Technology manufacturers print a lot of things on specification sheets. Some even push the integrity limits of writing specs, which has developed into its own slang term called “specmanship”. When reviewing specs for technology designed to perform spectral analysis of a current signal, it is important to understand the differences between frequency response, range and resolution.

Frequency response refers to the accuracy of frequency measurement across a given range. In online motor testing, an example is a frequency response from 10 hertz to 20 kilohertz with a tolerance of +/- 3dB. The tolerance (+/- dB) refers to how accurate the measurement is across a given frequency range. The lower the +/-dB number, the higher quality the frequency response and the more accurate the measurement is.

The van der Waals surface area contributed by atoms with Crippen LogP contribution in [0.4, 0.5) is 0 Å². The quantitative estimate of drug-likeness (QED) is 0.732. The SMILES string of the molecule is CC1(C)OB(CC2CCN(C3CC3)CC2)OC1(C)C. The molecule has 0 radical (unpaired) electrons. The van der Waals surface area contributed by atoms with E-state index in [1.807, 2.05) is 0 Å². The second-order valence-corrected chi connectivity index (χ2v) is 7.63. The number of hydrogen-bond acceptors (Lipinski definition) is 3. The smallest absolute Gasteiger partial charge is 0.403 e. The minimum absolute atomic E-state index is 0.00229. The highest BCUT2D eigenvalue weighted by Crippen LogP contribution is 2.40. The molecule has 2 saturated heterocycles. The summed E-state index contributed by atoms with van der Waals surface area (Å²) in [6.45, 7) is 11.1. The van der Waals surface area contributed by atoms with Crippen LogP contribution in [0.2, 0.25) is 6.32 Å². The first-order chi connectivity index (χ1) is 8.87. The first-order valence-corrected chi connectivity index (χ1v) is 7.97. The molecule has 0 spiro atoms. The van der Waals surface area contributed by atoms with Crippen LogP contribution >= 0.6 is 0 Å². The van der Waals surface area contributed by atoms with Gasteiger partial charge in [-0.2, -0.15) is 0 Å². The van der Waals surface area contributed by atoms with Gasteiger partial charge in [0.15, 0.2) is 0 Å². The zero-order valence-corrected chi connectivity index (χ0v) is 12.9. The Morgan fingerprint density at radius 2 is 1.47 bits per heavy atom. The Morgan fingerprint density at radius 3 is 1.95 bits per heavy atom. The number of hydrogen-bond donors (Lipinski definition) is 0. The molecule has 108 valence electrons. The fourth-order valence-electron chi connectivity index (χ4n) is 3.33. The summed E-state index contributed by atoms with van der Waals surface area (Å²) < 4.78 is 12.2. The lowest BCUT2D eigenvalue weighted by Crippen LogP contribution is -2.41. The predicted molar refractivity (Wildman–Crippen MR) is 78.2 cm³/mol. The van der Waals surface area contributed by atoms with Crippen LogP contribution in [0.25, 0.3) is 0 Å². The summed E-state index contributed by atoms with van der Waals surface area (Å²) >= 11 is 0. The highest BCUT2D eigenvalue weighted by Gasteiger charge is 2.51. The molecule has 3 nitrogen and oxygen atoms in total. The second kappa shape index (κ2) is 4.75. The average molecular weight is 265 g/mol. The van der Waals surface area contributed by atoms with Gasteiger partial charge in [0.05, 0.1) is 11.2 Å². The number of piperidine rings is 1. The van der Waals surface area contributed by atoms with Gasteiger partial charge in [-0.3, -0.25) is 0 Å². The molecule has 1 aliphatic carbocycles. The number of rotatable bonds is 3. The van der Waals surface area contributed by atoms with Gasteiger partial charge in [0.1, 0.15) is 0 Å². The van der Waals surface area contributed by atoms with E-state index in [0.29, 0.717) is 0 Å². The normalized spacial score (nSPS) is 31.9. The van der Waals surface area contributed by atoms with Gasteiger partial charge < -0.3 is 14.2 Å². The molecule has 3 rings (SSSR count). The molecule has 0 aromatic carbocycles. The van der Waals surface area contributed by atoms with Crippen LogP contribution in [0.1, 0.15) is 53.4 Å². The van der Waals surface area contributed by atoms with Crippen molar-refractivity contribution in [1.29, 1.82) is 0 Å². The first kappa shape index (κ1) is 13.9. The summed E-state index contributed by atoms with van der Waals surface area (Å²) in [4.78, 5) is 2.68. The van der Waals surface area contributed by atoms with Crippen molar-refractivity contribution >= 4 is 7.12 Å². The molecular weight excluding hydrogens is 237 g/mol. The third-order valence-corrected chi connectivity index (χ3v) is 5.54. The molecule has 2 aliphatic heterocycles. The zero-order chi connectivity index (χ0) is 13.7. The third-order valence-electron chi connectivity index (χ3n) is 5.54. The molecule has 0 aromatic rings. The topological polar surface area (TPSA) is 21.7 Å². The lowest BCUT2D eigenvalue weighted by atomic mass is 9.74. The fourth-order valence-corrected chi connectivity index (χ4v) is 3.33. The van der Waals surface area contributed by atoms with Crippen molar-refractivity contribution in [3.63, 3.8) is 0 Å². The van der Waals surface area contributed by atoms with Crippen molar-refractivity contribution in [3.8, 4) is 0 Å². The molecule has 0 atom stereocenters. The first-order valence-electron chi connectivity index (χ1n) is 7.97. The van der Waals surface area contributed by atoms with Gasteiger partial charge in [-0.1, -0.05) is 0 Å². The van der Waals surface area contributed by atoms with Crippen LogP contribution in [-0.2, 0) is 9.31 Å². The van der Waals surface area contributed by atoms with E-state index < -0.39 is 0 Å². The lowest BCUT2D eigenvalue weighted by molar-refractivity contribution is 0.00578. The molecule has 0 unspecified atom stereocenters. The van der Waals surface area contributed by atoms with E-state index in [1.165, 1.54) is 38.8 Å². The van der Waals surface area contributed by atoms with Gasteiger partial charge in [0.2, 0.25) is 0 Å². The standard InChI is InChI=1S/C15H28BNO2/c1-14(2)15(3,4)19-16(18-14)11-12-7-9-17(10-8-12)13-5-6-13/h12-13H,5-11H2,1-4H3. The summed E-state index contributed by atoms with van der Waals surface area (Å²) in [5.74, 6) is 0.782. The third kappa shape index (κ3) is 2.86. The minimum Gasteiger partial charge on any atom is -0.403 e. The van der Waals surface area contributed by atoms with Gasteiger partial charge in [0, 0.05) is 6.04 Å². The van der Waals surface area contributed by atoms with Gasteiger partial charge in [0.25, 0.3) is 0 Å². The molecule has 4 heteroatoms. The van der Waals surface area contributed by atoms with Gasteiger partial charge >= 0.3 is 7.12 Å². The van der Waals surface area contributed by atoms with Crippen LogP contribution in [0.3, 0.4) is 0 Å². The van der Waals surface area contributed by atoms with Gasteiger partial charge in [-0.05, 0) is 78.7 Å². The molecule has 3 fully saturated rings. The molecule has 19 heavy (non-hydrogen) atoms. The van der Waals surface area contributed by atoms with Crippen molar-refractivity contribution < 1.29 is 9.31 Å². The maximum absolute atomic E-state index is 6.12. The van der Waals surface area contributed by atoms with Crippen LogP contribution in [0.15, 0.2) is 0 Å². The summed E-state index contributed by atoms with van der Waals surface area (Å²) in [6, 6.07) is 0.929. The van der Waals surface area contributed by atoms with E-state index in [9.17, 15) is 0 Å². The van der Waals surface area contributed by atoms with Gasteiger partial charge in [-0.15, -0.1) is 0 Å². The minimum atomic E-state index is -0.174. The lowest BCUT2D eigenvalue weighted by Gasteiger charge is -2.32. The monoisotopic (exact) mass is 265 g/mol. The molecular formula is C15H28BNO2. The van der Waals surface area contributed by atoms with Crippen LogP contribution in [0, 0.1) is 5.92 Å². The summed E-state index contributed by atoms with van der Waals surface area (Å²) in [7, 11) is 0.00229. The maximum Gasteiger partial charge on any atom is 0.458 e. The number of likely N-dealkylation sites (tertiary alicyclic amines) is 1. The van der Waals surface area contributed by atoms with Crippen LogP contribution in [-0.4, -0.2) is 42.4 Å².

Frequency range refers to the range of frequencies which the equipment is capable of measuring, but without reference to the accuracy or "flatness" of the actual response across the range. For example, the frequency range from 10Hz to 20kHz with a tolerance of +/-10 dB is very poor quality in comparison to the tolerance of +/- 3dB from the previous example. 

Frequency resolution describes the resolution of the frequency spectrum delivered by the technology. This is critical because a frequency range of 20kHz sounds impressive, but based on the sampling rate and number of samples it may not be very impressive. A frequency resolution of 1Hz means that every time you move the cursor one increment it jumps 1Hz. This calculates to 20,000 lines of resolution (20,000 Hz / 1 Hz per line = 20,000 Lines). That is insufficient for the analysis of rotor bar integrity using a current spectrum. To properly analyze rotor bar integrity, 0.03 Hz per line of resolution (33 times the 1Hz example) is highly recommended. 

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